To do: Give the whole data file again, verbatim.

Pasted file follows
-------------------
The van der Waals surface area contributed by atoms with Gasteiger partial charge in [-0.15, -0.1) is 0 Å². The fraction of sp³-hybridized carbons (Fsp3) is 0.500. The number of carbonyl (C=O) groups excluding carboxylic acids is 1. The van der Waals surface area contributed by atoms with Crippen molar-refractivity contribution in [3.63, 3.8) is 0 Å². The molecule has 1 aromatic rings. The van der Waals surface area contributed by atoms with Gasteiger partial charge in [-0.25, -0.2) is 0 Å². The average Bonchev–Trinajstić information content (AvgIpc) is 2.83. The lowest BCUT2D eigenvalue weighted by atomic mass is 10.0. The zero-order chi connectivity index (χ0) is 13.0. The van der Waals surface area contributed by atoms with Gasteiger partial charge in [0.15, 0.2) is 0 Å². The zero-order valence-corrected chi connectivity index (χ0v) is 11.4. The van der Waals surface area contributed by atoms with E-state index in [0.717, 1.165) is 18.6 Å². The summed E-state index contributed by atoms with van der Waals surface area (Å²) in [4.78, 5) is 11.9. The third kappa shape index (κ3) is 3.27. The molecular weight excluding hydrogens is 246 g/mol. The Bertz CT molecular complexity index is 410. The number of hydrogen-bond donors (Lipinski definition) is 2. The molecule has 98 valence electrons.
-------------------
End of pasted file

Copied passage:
The van der Waals surface area contributed by atoms with Gasteiger partial charge in [-0.15, -0.1) is 0 Å². The fraction of sp³-hybridized carbons (Fsp3) is 0.500. The number of carbonyl (C=O) groups excluding carboxylic acids is 1. The van der Waals surface area contributed by atoms with Crippen molar-refractivity contribution in [3.63, 3.8) is 0 Å². The molecule has 1 aromatic rings. The van der Waals surface area contributed by atoms with Gasteiger partial charge in [-0.25, -0.2) is 0 Å². The average Bonchev–Trinajstić information content (AvgIpc) is 2.83. The lowest BCUT2D eigenvalue weighted by atomic mass is 10.0. The zero-order chi connectivity index (χ0) is 13.0. The van der Waals surface area contributed by atoms with Gasteiger partial charge in [0.15, 0.2) is 0 Å². The zero-order valence-corrected chi connectivity index (χ0v) is 11.4. The van der Waals surface area contributed by atoms with E-state index in [0.717, 1.165) is 18.6 Å². The summed E-state index contributed by atoms with van der Waals surface area (Å²) in [4.78, 5) is 11.9. The third kappa shape index (κ3) is 3.27. The molecular weight excluding hydrogens is 246 g/mol. The Bertz CT molecular complexity index is 410. The number of hydrogen-bond donors (Lipinski definition) is 2. The molecule has 98 valence electrons.